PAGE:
One newspaper last week cast Cameron in a homage to the famous blue-and-red image of President Obama, over the words "Our Only Hope." In contrast, another ran a photo of him as a rich young Oxford University student, haughty in stiff collar and tails.
On one hand, Cameron is a modern urbanite who has tried to remake his party in his own image as an eco-friendly, down-to-earth man of the people who rides his bike to work. Yet he's also the privileged product of Eton, Britain's most elite private school, and Oxford University - and is married to an aristocrat's daughter.
At 43, Cameron is the youngest prime minister in almost two centuries, a few months younger than Tony Blair was when he became leader in 1997.
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Sometimes called the "Tory Blair," Cameron has dragged the Conservatives back from the wilderness to which they were consigned by Blair's Labour landslide, moving his right-of-center party toward the center of British politics, promoting inclusive politics, environmental concerns, and a certain modern sensibility.
He's recruited more women and minorities, declared his loyalty to public services and - gingerly - tried to draw the Tories from under the shadow of Margaret Thatcher, the polarizing leader who dominated British politics in the 1980s.
He apologized for the Iron Lady's refusal to back sanctions on South Africa's apartheid regime, softened her skeptical position toward Europe and embraced Britain's state-funded National Health Service. And his support for the health service was heartfelt. Cameron and his wife Samantha were parents to a severely disabled son, Ivan, who required constant care and died last year aged 6. The couple have two other children, and Samantha Cameron is expecting a baby in September.
"We have to change and modernize our culture and attitudes and identity," he told activists shortly after becoming party leader in 2005. "When I say change, I'm not talking about some slick re-branding exercise. What I'm talking about is fundamental change ... that shows we're comfortable with modern Britain."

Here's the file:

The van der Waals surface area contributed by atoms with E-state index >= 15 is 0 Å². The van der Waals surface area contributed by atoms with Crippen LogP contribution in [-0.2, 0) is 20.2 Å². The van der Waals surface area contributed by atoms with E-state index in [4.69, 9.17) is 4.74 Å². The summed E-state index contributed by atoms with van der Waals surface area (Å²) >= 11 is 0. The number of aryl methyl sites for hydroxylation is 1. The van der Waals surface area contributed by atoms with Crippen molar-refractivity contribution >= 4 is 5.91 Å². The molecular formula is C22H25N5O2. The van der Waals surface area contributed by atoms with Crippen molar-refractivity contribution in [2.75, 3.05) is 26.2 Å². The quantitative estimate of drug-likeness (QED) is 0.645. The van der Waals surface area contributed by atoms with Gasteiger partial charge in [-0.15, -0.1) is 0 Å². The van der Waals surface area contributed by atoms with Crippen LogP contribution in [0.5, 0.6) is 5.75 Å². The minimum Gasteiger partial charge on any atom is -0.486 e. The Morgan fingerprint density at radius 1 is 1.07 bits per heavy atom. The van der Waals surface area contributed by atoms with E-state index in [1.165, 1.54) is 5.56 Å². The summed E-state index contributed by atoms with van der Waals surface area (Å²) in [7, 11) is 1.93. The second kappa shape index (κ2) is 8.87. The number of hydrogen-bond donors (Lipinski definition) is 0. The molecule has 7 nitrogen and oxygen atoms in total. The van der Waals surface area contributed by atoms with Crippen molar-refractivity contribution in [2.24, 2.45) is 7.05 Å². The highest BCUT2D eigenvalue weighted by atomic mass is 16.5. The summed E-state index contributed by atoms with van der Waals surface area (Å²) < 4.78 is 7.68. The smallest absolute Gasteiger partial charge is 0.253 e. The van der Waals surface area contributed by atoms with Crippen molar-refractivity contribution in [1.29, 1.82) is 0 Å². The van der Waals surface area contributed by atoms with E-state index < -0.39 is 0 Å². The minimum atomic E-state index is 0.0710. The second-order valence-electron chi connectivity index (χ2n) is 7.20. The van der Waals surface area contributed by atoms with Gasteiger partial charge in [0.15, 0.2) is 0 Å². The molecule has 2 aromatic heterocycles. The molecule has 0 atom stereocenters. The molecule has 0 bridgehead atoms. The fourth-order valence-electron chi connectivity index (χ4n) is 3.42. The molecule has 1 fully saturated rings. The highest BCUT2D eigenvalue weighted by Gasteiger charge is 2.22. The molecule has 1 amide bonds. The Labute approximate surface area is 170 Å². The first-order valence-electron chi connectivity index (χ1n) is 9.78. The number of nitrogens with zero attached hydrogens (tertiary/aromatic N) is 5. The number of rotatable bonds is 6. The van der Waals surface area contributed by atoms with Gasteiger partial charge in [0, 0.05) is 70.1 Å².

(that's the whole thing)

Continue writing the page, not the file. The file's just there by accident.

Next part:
But in a country where class conflict is rarely far away, Cameron's background had been seized on by his opponents as a liability.
Born into a wealthy family with an aristocratic pedigree, Cameron studied at Eton College, the breeding ground for more than a dozen prime ministers, and a bevy of royals and foreign leaders besides. A successful tenure at Oxford was followed immediately by a job with the Tories.
Cameron spent several years working his way up the party hierarchy before moving to the business world, working as a spin doctor at television company Carlton, whose boss Michael Green once described him as "board material."
"I tried to persuade him that he could have a really good career in industry, but he was completely resolute about going back to politics, and I respected him for that," Green was quoted as saying in The Independent. "He's good, he's the real McCoy."
Other journalists demurred, accusing Cameron of being slippery and unpleasant.
Cameron made his move back into national politics in 2001, winning the safe parliamentary seat of Witney. The Oxfordshire constituency is dotted with rural market towns, and its posh profile matches that of its representative.
Independent on Sunday deputy editor James Hanning said that Cameron is "undoubtedly be the most privileged person to become prime minister since Alec Douglas-Home," a Conservative earl who served as prime minister more than half a century ago.
British Prime Minister Gordon Brown repeatedly mocked Cameron's upbringing, telling lawmakers last year that the Conservative chief's economic plans had been "dreamt up on the playing fields of Eton." The Tory leader - full name David William Donald Cameron - has countered by asking supporters to just call him Dave and playing up his taste for Guinness and darts.